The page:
Clooney’s caustic, captivating Good Night
BY PETER KEOUGH
The good Murrow
David Strathairn on the patron saint of broadcast news
Edward R. Murrow did things that broadcast journalists today would never dream of — like smoke cigarettes on the air.
"It was like another finger, just this finger he always kept lit," says David Strathairn, who won the Best Actor Award at the Venice Film Festival for his uncanny portrayal of the legendary newsman in George Clooney’s Good Night, and Good Luck. "It was always there, it seems; they said they never saw him without it."
A nonsmoker, Strathairn found the constant puffing a challenge. To spare himself and the rest of the cast and crew, he had the cigarettes rolled with a pleasantly aromatic pipe tobacco. And, he didn’t inhale. It was just part of the process by which he re-created the exterior of his subject. "I watched a lot of actual broadcast, just over and over, and read a lot about it. It was my responsibility to at least replicate his movements. So I just read a lot and smoked a lot too."
As for Murrow’s progressive political ideas and fervent belief in free speech and objective reporting, Strathairn, an admitted liberal, had no problem adopting those aspects of his character. Nor do audiences, apparently: from a standing ovation at the Venice festival to a screening for students at Tufts University that was held just the night before this interview, the overwhelming majority of viewers have been enthusiastic.
"In Italy it was great. They all thought it was about Berlusconi. And at Tufts they were really excited about it. It felt like a rally at the school, a rallying cry for journalists and educators. How do we get it back, how do we make the media better? Sort of like a brainstorming group all inspired by this film. It was exciting."
So, how do we make the media better?
"I have no answers for that, except try and apply Murrow’s standards and professionalism, his integrity, bravery, and perseverance, and his humanity. His belief that we are as good as what we know."
Which, these days, is very problematic, especially when a lot of what people know about the world comes from movies, celebrities, or journalists who are celebrities. Does Strathairn have problems with actors spouting off like politicians, or with journalism entangled with entertainment?
"That’s a slippery slope. George [Clooney] is a citizen, artists are citizens, journalists are citizens. Just because they are movie stars doesn’t mean they can’t speak out like anybody else. Some people willy-nilly dismiss Sean Penn or George or attack Angelina Jolie for what she probably felt deeply about the children’s plight when she was making that film [Beyond Borders]. On the other hand, you have Warren Beatty who might be up against Schwarzenegger. Bulworth will be up against the Terminator as the governor of California. I mean, that’s insane."
How about himself? Does he see a potential campaign (other than for an Oscar, which many consider a distinct possibility) in the future?
"It feels like you make a movie like this and all of a sudden you are politicized. No, I don’t think so . . . "
Too much in the past to cover up?
"I’d be like Clooney, who said he would have to run on the ‘Yes, I did’ ticket."
At least he can say with all honesty that he didn’t inhale.
Good Night and Good Luck's official Web site
Chris Fujiwara reviews George Clooney's Confessions of a Dangerous Mind.
An elegant scolding frames Good Night, and Good Luck, George Clooney’s meticulous and stirring account of the duel between broadcast journalist Edward R. Murrow (David Strathairn) and Red-baiter Senator Joseph McCarthy (played by himself, via archival news footage). Celebrated at a fête in 1958 for his career achievements, Murrow turns on the network-news broadcasters honoring him. "This will probably do no one any good," he begins, and concludes by condemning the new medium for selling out its potential, folding to political and commercial pressure, and becoming a tool "to distract, delude, amuse, and insulate us."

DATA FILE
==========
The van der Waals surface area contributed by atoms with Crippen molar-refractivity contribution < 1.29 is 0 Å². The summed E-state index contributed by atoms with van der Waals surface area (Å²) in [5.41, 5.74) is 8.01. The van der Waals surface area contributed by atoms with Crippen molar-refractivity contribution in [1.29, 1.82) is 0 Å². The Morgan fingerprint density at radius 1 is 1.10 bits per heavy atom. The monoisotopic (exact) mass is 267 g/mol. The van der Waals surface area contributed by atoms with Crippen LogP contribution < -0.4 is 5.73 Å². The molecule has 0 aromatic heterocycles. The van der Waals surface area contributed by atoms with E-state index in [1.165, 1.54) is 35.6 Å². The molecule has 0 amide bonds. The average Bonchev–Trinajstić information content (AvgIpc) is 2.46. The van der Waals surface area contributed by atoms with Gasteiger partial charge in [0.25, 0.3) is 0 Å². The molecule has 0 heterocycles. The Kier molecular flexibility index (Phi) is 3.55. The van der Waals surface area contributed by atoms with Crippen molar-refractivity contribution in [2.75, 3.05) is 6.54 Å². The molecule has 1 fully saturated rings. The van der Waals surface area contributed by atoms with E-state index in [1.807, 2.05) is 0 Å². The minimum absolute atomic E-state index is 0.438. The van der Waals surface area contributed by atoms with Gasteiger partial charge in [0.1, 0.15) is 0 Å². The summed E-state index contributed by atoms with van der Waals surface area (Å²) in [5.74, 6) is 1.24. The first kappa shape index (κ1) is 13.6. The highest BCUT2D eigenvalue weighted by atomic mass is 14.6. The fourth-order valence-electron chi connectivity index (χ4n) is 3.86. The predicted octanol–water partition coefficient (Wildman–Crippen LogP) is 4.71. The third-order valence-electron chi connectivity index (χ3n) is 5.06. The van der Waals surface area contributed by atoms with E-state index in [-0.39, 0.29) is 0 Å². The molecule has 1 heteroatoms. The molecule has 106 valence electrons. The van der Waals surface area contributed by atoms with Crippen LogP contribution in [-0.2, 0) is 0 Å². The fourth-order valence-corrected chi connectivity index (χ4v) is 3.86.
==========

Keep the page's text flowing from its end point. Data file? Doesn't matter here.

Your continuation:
Nearly five decades later, with the quality of news ranging from Fox to frivolous, Murrow’s criticism seems mild. Is it up to Hollywood to take up the slack? We could do worse than this film. With exhilarating assurance, detail, and immediacy, Clooney recreates the swirl of events behind a handful of programs in Murrow’s CBS series See It Now.
Sounds like a lot of speechifying, and in black and white to boot, with no violence except an off-screen suicide, and no sex except for a hush-hush office romance (Robert Downey Jr. and Patricia Clarkson as secretly wed CBS employees Joe and Shirley Wershba). But Clooney keeps the intensity high with overlapping sound and a roving camera reminiscent of 1970s Altman — indeed, Murrow and his crew evince some of the anarchic hilarity of a buttoned-down M*A*S*H unit. And though not a single scene is exterior and much of the footage is archival, the atmosphere is electric, not stuffy; it’s a world compressed inside a kinescope tube.
The dour mage of this world is Strathairn’s Murrow. Except for his badinage with his producer, TV legend Fred Friendly (Clooney), and other colleagues, this is the Murrow of the eloquent script, the rapierlike cigarette, and the aquiline stare into the camera. All that is known of his personal world or inner darkness comes from a sidelong glance or the abject slouch into which he settles when, for example, he must interview Liberace for Person to Person, the program that earned his keep at CBS and which was a harbinger of the celebrity culture that passes for news today.
Like the kind of news Murrow embodied, Good Night is more about issues than emotions, style more than personality. It’s a reminder of a time when TV journalists challenged authority rather than defended it, drew on indignation rather than on self-righteousness, promoted clarity instead of deceit. As for now — good night, and good luck.